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Hello my name is… Nicole Gunn, creator and actor

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Nicola Gunn is a Melbourne-based performance artist and theatre maker who makes emotionally and visually evocative work with subversive humour about the complexities and mysteries of everyday life. We sat down with her to ask some questions about her new theatrical experience “Hello my name is”

Hello my name is

Hello my name is

What can audiences expect from Hello my name is ?

A different kind of theatrical experience where they are implicated in the action. The audience are invited to interact with the space, but it is not mandatory. They can do something, they can do nothing. The room is called a community centre and the audience are cast as volunteers to help build a community. Hopefully the experience will be unexpected and quietly thought-provoking. The work will evolve considerably over the season and no two shows will ever be the same. It is very much a work-in-progress and perhaps always will be! This is the nature of the show, I think.

Can you give us a brief history of the development of the show?

I started developing this version of the show in small stages last year at Chunky Move and La Mama in Melbourne. As a solo performer I was tired of working by myself and wanted to assemble the largest cast I could: the audience. Originally the idea for the show came from 2 things that happened to me. Firstly I saw a group of viewers interact unexpectedly with an artwork at the Sydney Biennale and secondly, when I tried to introduce myself to the artistic director of a major performance art festival, he told me he wasn’t interested to know me because I wasn’t important.

What excites you about Hello my name is ?

The possibility of meeting strangers. The possibility that something might happen.

What do you hope audiences take away from the performance?

I hope it will be fun. It might make people re-think the way they interact with strangers.

Have you noticed any differences in the way  audiences respond to the performance?

I’ve only performed showings of the work and as such, there’s been lot of people I know in the audience. There’s always going to be some resistance. I expect that. The most important thing is that the audience are not asked to improvise or “perform.” Because of the kind of work this is, it’s not going to be everyone’s cup of tea. But, while I like to entertain and make people laugh, I never set out to make easy work.

In developing the show what has been the hardest thing?

Developing the show without an audience, without anyone to interact with! That is why this Blue Room season is so absolutely vital to the development of the work.

The easiest?

Finding objects to fill our community centre. We just use what’s in and around the building already or borrow things from people. We’re trying to use as much of what already exists as possible.

Can you tell us about the company Sans Hotel?  How you came to work together?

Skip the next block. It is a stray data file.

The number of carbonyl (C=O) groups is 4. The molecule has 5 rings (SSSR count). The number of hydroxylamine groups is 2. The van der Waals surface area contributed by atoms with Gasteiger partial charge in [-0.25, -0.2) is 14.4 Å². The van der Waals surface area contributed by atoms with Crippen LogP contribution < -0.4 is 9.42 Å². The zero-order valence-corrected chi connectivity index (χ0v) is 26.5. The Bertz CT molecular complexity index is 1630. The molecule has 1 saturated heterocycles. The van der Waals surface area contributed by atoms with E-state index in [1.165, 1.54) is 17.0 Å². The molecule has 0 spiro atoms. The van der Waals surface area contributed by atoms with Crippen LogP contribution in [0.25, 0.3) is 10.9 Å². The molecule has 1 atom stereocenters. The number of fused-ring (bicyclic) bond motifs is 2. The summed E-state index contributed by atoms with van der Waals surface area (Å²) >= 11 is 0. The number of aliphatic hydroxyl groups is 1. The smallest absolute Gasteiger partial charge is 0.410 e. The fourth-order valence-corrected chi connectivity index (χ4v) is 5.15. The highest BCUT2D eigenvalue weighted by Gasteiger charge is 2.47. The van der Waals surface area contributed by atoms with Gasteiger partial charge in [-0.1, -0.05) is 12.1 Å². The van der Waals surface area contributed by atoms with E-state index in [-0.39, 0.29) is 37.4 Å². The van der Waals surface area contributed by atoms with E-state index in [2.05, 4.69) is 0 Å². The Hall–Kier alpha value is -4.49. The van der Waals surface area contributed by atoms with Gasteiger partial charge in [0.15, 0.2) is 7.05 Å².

Sans Hotel is a collective of artists: designers, a visual artist and a conceptual artist. I have been working with these people for 4–6 years, making work and touring here and overseas. We decided to consolidate our practice and call ourselves a company in 2010. I met Gwen at La Mama in 2006 because I needed a lighting designer; I met Luke in 2008 at the VCA when I was doing my postgrad and he was studying Composition and I needed a sound designer; Michael is Gwen’s partner and has created our graphic identity. While we’re all somewhat established independent artists, as a company, we are fairly new.

I read Hello my name is combines “live performance with a companion online documentation and exchange”. What does this mean for the audience?

At the moment, it means little! To be honest, the 2 ideas are not completely resolved yet. As in the performance itself, the website will also be in development this month. Ideally it will serve as a performance archive of each event, as each event will be unique to itself. It is a means to exhibit and publish projects and exchange ideas that have come out of the performance. It is important that the community centre is created in collaboration with the community, so eventually we hope to receive donations to fill the space. It is important that the Perth community centre is different to the Melbourne community centre is different to the Wangaratta community centre. Maybe it will mean someone developing the website in exchange for me weeding their garden.

Who/ what has been your greatest influence in pursuing a career in the theatre?

I saw Les Ballets C de la B in 2000 at the Adelaide Festival and it blew my mind. It was also so same year I saw British company Ridiculusmus for the first time. There are so many inspiring performances I’ve seen in the 12 years since, but those 2 will always stand out as the catalysts. I don’t actually have any professional skills in anything else, so there was little option.

What do you do in your spare time?

My spare time is usually when I’m procrastinating. Read, swim, watch box sets, walk, always have coffee with friends, worry.

What excites you about the theatre?

Transformation.

Hello my name is

12 – 30 June 2012
The Blue Room Theatre

53 James St, Perth Cultural Centre, Northbridge
Tickets: $15 – $25

Bookings: blueroom.org.au or 08 9227 7005

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